A Checklist for Plan Sponsors

Serious busy mid aged professional business man lawyer or financial law expert wearing suit holding corporate documents reading paper contract sitting at desk in office managing risks feeling doubt.Once a retirement savings plan has been approved and is in place, it’s tempting to sit back and adopt an “I’m done,” hands-off attitude. However, to ensure that a plan will continue to operate effectively, employers should periodically review plan provisions and features. Here are some points to check.

  • How the plan is presented. The more convinced employees are of the wisdom of saving for retirement, the greater the level of employee participation. The greater the participation, the more the plan can benefit all employees — including highly compensated ones. Regular meetings, newsletters, and handouts are effective means of communicating plan advantages. Check to make sure printed materials are up to date and easy to understand, and distribute them frequently.
  • Plan investments. Employers that sponsor participant-directed plans can limit potential legal liability for losses caused by employees’ investment decisions if plan investment choices meet certain requirements under Section 404(c). Very generally, where 404(c) protection is sought, a plan should offer at least three “core” investment choices, allow employees to switch investments at least once each quarter, and provide participants with adequate disclosure of specified investment information.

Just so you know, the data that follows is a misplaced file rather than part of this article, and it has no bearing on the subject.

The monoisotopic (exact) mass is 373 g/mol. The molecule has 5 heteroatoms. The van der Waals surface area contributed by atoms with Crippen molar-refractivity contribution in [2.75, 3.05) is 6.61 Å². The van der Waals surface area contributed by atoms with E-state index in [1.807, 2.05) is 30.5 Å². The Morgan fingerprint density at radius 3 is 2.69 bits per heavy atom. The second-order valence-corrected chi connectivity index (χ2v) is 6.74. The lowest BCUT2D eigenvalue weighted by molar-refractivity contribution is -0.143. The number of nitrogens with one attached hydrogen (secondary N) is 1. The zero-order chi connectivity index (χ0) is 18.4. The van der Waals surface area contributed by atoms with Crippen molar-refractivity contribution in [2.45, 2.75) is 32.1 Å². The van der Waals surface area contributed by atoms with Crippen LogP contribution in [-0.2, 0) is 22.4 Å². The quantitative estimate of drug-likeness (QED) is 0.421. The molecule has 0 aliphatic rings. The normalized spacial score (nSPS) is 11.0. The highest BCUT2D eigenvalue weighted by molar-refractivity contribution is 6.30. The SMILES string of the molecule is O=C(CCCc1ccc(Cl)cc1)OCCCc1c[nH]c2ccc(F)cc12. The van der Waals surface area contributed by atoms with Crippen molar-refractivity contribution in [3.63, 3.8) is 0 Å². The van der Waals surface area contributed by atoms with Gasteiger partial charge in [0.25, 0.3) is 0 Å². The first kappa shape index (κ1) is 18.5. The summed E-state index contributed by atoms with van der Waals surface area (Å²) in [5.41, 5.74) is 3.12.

• Administration. Participants and beneficiaries must be given a copy of the Summary Plan Description (SPD) within 120 days after a plan is adopted or within 90 days after becoming eligible to participate in the plan or receive benefits. Review the SPD to make sure it accurately describes the provisions of your plan. If changes have been made to the plan document — which is likely, given the recent tax law changes — then all participants must receive a notification of these changes within 210 days after the end of the plan year in which the changes were adopted. Generally, all participants must receive a copy of the SPD every five years.
  • Summary annual reports (SARs). Summary annual reports must be distributed to participants within nine months after the close of the plan year. If a plan receives an extension to file its annual report (Form 5500) with the IRS, then the SAR must be distributed within two months after the end of the extension.
  • Plan rollovers. Qualified plans must allow a participant to elect direct rollover of any eligible distribution to an IRA or another employer-sponsored retirement plan. Your plan should have procedures in place to handle direct rollovers.